July 05, 2011, 9:32 AM —
The confusion occurs because of bad/incorrect use of the term 'Linux.' Often people term GNU/Linux operating system distributions as 'Linux,' which is incorrect. The greater percentage, by some margin, of such distributions is the GNU element and not the Linux kernel. Android is as much Linux as a GNU/Linux distribution given that both use the same kernel, but GNU/Linux distributions use the GNU tool chain and Android adds Java and related items to Linux and does not employ the GNU tool chain.
I've knocked the sand out of my keyboard, applied aloe to my sunburned skin, and am trying to apply my refreshed and relaxed brain to the following conundrum:
Is Android Linux?
[Also see: Android violates Linux license, experts claim]
There are arguments for each side, naturally. The biggest for Android being Linux is, of course, the fact that the kernel for the Linux operating system and the Android operating system are very nearly one and the same. Not completely the same, mind you, but Android's kernel is directly derived from Linux.
Where things get ambiguous, though, is above the kernel layer. Take one look at the application and interfaces layers and you will see clear differences between the two operating systems. The application layer difference is key: even a Linux distribution like Fedora will have interface differences, depending on whether the user has applied KDE, GNOME, or Xfce. The application layer remains pretty much the same and, really doesn't change too much across other distros.
Like most classifications of this nature, the decision on where to define the differences between Linux and Android really makes argument go one way or the other. If you point to the kernel, then yes, Linux and Android are very much related to each other. If you look at the application layer, then things get much harder to pin down.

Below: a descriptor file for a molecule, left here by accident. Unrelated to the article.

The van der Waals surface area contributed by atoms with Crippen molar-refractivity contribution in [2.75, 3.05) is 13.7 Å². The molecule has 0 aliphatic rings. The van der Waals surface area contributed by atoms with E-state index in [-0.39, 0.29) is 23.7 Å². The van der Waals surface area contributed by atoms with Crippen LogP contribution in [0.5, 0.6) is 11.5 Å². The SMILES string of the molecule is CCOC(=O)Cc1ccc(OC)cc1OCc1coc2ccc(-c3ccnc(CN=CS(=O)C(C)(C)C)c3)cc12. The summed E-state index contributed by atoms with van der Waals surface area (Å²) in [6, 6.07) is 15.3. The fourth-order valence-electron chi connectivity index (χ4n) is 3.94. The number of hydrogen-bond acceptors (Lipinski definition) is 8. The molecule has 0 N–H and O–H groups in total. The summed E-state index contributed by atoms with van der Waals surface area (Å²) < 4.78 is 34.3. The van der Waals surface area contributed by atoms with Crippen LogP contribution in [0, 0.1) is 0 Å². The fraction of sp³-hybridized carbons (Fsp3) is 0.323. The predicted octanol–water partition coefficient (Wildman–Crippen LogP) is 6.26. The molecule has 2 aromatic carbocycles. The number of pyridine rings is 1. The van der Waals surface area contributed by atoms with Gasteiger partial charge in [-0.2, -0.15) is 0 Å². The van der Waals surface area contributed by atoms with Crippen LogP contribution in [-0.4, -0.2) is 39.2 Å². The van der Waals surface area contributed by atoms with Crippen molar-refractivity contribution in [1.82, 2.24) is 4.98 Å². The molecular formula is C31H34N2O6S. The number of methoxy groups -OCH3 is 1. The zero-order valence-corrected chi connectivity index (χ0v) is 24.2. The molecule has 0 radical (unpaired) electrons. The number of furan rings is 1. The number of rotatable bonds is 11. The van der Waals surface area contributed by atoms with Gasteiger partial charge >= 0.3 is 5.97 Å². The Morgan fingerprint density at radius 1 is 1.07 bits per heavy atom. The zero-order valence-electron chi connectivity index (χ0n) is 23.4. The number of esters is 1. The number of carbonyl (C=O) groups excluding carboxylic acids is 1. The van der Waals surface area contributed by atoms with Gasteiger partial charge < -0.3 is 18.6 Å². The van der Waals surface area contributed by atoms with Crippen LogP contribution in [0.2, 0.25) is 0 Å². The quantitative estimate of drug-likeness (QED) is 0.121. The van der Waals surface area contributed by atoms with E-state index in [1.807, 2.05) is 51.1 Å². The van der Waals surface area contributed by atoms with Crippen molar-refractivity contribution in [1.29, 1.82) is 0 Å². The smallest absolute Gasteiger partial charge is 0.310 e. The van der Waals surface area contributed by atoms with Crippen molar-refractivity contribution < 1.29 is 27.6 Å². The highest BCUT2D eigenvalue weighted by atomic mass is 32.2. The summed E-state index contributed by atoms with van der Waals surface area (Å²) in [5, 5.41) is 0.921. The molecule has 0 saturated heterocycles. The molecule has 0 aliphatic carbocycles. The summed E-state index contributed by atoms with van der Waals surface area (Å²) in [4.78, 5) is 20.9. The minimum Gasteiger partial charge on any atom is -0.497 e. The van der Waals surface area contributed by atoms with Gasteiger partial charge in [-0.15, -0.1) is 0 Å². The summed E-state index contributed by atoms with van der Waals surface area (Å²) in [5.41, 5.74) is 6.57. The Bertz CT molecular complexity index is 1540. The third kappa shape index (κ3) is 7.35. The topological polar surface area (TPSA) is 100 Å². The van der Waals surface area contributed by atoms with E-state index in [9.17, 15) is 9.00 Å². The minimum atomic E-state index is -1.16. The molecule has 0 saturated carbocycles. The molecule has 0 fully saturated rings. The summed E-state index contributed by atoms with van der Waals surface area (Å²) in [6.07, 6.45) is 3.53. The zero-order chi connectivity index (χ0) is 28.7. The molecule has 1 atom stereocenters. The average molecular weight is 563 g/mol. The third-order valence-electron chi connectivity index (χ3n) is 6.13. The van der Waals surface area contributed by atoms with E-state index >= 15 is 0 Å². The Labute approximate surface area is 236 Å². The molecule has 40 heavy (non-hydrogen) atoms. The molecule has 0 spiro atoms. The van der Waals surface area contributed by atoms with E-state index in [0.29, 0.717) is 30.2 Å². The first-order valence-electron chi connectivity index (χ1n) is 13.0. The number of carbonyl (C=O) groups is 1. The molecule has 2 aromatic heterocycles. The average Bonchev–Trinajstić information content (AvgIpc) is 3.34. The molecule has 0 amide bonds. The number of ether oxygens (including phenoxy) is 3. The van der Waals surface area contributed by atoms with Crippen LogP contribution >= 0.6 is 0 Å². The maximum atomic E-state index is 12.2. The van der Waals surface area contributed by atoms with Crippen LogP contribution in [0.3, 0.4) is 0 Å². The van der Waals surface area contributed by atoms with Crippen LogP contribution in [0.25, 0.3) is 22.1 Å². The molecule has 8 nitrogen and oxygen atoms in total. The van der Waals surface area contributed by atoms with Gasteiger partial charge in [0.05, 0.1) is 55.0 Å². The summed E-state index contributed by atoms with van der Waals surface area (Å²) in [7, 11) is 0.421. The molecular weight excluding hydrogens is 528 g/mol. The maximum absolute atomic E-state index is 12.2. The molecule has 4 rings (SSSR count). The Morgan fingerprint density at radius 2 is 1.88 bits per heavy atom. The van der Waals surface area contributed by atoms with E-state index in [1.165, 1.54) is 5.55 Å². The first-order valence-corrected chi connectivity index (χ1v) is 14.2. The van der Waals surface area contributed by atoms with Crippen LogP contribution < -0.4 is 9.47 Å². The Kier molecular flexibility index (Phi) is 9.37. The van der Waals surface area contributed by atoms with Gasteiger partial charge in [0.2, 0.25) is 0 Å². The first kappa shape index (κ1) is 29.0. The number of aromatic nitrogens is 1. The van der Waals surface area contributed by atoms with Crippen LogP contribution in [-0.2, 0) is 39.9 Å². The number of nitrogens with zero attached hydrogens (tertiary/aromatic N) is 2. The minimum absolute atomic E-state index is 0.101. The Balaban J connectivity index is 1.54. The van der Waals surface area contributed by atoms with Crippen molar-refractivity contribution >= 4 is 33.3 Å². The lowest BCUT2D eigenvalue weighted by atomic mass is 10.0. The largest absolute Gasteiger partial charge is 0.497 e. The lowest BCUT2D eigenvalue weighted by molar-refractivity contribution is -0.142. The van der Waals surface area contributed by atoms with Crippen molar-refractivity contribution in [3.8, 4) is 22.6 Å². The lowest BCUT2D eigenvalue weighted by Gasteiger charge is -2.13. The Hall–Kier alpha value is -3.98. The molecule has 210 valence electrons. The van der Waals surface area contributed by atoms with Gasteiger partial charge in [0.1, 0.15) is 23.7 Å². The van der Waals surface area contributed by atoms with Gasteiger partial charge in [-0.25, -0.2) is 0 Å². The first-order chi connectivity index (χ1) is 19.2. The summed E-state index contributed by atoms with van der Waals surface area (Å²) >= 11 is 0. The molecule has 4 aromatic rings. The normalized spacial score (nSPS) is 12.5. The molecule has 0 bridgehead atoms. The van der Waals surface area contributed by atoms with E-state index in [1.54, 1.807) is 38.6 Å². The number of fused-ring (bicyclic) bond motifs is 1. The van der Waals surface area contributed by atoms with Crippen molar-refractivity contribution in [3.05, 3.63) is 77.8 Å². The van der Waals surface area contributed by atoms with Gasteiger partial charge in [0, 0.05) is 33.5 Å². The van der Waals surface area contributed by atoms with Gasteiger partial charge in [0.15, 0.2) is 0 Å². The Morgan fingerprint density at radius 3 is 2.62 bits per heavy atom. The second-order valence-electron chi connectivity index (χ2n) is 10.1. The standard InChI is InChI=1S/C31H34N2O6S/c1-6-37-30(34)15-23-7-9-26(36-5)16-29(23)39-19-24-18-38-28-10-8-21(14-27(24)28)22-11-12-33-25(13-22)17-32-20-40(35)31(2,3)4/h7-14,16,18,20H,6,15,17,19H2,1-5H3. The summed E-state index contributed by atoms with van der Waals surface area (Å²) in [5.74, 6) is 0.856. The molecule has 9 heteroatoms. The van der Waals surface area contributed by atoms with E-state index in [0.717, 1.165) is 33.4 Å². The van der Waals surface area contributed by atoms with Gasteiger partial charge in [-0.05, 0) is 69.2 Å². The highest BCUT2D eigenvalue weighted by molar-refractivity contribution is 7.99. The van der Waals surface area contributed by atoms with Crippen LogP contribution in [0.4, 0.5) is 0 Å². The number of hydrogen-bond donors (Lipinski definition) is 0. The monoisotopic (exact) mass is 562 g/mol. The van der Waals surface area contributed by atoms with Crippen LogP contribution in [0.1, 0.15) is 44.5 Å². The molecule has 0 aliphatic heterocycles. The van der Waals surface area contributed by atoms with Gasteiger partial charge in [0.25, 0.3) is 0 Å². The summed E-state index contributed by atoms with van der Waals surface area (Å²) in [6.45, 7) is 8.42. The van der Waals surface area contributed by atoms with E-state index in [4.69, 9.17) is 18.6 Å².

I could, of course, have left well enough alone and let myself buy into the notion that Android is Linux. Except that last week I read that Adobe is still justifying its recent decision to drop Adobe Air support for Linux in favor of Android as not dropping Linux at all... since Android is Linux, right?
Adobe's director of standards and open source Dave McAllister was very clear about specifying that Adobe would be dropping desktop Linux support for Adobe Air as of version 2.7 when he made the announcement last month. Desktop Linux failed to take off as Adobe anticipated, Android is exploding, Adobe wants to put its resources where it matters. I get that. I think it's a bit short-sighted, but I get it.
But in a statement to LinuxInsider, McAllister said something really interesting:
"Adobe isn't moving away from the Linux community. Rather, the company is refocusing its efforts into the emerging Linux-based space found in mobile products. Our customers and partners are likewise focused on this new market powered by Linux-based products, such as Android."
So there's evidence here that Adobe believes that Android part of Linux enough that the shift from desktop to mobile is not really leaving Linux at all. Or, at least, that's the message Adobe is using for damage control.
Except I don't buy that, for two reasons.
On the technical side, Air lives in application space, where Android and Linux differ completely. If Air was indeed staying in Linux, then we could see Air improvements in Android eventually find their way upstream to Linux. Except that won't happen because the one shared aspect of the two operating systems--the kernel--isn't where Air lives.
But really, it was that invocation of Linux community that really bugged me. While there are shared members between the Linux and Android communities, there is a clear sense that these are indeed two separate communities. Android developers and contributors, the last time I checked, don't typically consider themselves a subset of the Linux community. They are more likely, I have found, to consider themselves a part of a broader mobile community or even Google's community, before they apply the Tux label.
The question of whether Android is still Linux remains unanswered, and I welcome everyone's input. But Adobe's rationale that it's all Linux to them seems a bit thin on the ground as they seek to justify their discontinuation of support for the Linux desktop. The straightforward resources-to-mobile argument was at least intellectually honest.